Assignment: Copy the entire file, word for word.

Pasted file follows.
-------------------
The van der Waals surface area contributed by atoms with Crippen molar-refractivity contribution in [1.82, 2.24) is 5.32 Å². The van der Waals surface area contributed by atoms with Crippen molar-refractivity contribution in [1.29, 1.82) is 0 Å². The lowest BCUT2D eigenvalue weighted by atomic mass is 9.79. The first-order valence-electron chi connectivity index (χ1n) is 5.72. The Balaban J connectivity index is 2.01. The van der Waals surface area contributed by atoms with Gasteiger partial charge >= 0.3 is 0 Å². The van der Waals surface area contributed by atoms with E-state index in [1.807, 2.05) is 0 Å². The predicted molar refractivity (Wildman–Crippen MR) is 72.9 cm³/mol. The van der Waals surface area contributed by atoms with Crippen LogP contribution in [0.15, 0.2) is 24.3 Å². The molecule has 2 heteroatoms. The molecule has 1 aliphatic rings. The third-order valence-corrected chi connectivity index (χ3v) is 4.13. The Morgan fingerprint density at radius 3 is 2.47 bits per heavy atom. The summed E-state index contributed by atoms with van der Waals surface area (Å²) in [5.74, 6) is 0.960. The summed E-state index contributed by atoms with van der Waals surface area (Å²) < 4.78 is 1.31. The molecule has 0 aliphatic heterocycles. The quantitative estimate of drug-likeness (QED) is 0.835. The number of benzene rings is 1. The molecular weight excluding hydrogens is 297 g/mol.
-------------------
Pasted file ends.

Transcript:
The van der Waals surface area contributed by atoms with Crippen molar-refractivity contribution in [1.82, 2.24) is 5.32 Å². The van der Waals surface area contributed by atoms with Crippen molar-refractivity contribution in [1.29, 1.82) is 0 Å². The lowest BCUT2D eigenvalue weighted by atomic mass is 9.79. The first-order valence-electron chi connectivity index (χ1n) is 5.72. The Balaban J connectivity index is 2.01. The van der Waals surface area contributed by atoms with Gasteiger partial charge >= 0.3 is 0 Å². The van der Waals surface area contributed by atoms with E-state index in [1.807, 2.05) is 0 Å². The predicted molar refractivity (Wildman–Crippen MR) is 72.9 cm³/mol. The van der Waals surface area contributed by atoms with Crippen LogP contribution in [0.15, 0.2) is 24.3 Å². The molecule has 2 heteroatoms. The molecule has 1 aliphatic rings. The third-order valence-corrected chi connectivity index (χ3v) is 4.13. The Morgan fingerprint density at radius 3 is 2.47 bits per heavy atom. The summed E-state index contributed by atoms with van der Waals surface area (Å²) in [5.74, 6) is 0.960. The summed E-state index contributed by atoms with van der Waals surface area (Å²) < 4.78 is 1.31. The molecule has 0 aliphatic heterocycles. The quantitative estimate of drug-likeness (QED) is 0.835. The number of benzene rings is 1. The molecular weight excluding hydrogens is 297 g/mol.